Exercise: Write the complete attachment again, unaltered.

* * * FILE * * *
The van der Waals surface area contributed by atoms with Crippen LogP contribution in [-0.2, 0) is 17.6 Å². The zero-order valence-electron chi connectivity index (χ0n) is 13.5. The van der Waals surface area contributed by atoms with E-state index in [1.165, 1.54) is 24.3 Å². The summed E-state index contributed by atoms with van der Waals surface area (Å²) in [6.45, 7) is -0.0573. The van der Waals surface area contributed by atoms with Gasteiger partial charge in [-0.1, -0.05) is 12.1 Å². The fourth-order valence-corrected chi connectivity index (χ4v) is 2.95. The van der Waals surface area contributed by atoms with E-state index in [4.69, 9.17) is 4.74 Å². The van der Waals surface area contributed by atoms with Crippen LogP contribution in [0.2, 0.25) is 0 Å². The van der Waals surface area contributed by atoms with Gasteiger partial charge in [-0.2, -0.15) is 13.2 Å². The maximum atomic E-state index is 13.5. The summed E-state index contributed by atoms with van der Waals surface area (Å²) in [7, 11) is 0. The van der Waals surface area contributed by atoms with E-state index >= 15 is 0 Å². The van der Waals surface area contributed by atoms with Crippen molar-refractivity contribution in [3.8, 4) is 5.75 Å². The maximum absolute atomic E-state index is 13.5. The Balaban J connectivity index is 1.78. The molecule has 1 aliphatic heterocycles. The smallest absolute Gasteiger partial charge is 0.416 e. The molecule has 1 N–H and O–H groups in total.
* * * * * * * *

The van der Waals surface area contributed by atoms with Crippen LogP contribution in [-0.2, 0) is 17.6 Å². The zero-order valence-electron chi connectivity index (χ0n) is 13.5. The van der Waals surface area contributed by atoms with E-state index in [1.165, 1.54) is 24.3 Å². The summed E-state index contributed by atoms with van der Waals surface area (Å²) in [6.45, 7) is -0.0573. The van der Waals surface area contributed by atoms with Gasteiger partial charge in [-0.1, -0.05) is 12.1 Å². The fourth-order valence-corrected chi connectivity index (χ4v) is 2.95. The van der Waals surface area contributed by atoms with E-state index in [4.69, 9.17) is 4.74 Å². The van der Waals surface area contributed by atoms with Crippen LogP contribution in [0.2, 0.25) is 0 Å². The van der Waals surface area contributed by atoms with Gasteiger partial charge in [-0.2, -0.15) is 13.2 Å². The maximum atomic E-state index is 13.5. The summed E-state index contributed by atoms with van der Waals surface area (Å²) in [7, 11) is 0. The van der Waals surface area contributed by atoms with E-state index >= 15 is 0 Å². The van der Waals surface area contributed by atoms with Crippen molar-refractivity contribution in [3.8, 4) is 5.75 Å². The maximum absolute atomic E-state index is 13.5. The Balaban J connectivity index is 1.78. The molecule has 1 aliphatic heterocycles. The smallest absolute Gasteiger partial charge is 0.416 e. The molecule has 1 N–H and O–H groups in total.